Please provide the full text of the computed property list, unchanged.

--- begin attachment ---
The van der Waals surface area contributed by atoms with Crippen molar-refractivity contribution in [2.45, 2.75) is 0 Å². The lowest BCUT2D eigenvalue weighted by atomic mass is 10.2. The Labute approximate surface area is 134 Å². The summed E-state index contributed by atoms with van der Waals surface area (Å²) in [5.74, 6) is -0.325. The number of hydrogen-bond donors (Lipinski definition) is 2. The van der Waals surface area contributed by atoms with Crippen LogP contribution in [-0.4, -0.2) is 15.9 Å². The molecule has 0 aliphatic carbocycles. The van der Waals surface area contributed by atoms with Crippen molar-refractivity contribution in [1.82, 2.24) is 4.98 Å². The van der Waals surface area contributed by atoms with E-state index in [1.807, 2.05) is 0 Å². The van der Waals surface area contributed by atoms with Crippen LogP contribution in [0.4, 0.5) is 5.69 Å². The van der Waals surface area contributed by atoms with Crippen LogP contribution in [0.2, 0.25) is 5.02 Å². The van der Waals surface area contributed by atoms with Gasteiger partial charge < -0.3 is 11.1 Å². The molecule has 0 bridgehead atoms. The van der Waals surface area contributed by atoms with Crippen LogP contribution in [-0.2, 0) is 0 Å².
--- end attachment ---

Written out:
The van der Waals surface area contributed by atoms with Crippen molar-refractivity contribution in [2.45, 2.75) is 0 Å². The lowest BCUT2D eigenvalue weighted by atomic mass is 10.2. The Labute approximate surface area is 134 Å². The summed E-state index contributed by atoms with van der Waals surface area (Å²) in [5.74, 6) is -0.325. The number of hydrogen-bond donors (Lipinski definition) is 2. The van der Waals surface area contributed by atoms with Crippen LogP contribution in [-0.4, -0.2) is 15.9 Å². The molecule has 0 aliphatic carbocycles. The van der Waals surface area contributed by atoms with Crippen molar-refractivity contribution in [1.82, 2.24) is 4.98 Å². The van der Waals surface area contributed by atoms with E-state index in [1.807, 2.05) is 0 Å². The van der Waals surface area contributed by atoms with Crippen LogP contribution in [0.4, 0.5) is 5.69 Å². The van der Waals surface area contributed by atoms with Crippen LogP contribution in [0.2, 0.25) is 5.02 Å². The van der Waals surface area contributed by atoms with Gasteiger partial charge < -0.3 is 11.1 Å². The molecule has 0 bridgehead atoms. The van der Waals surface area contributed by atoms with Crippen LogP contribution in [-0.2, 0) is 0 Å².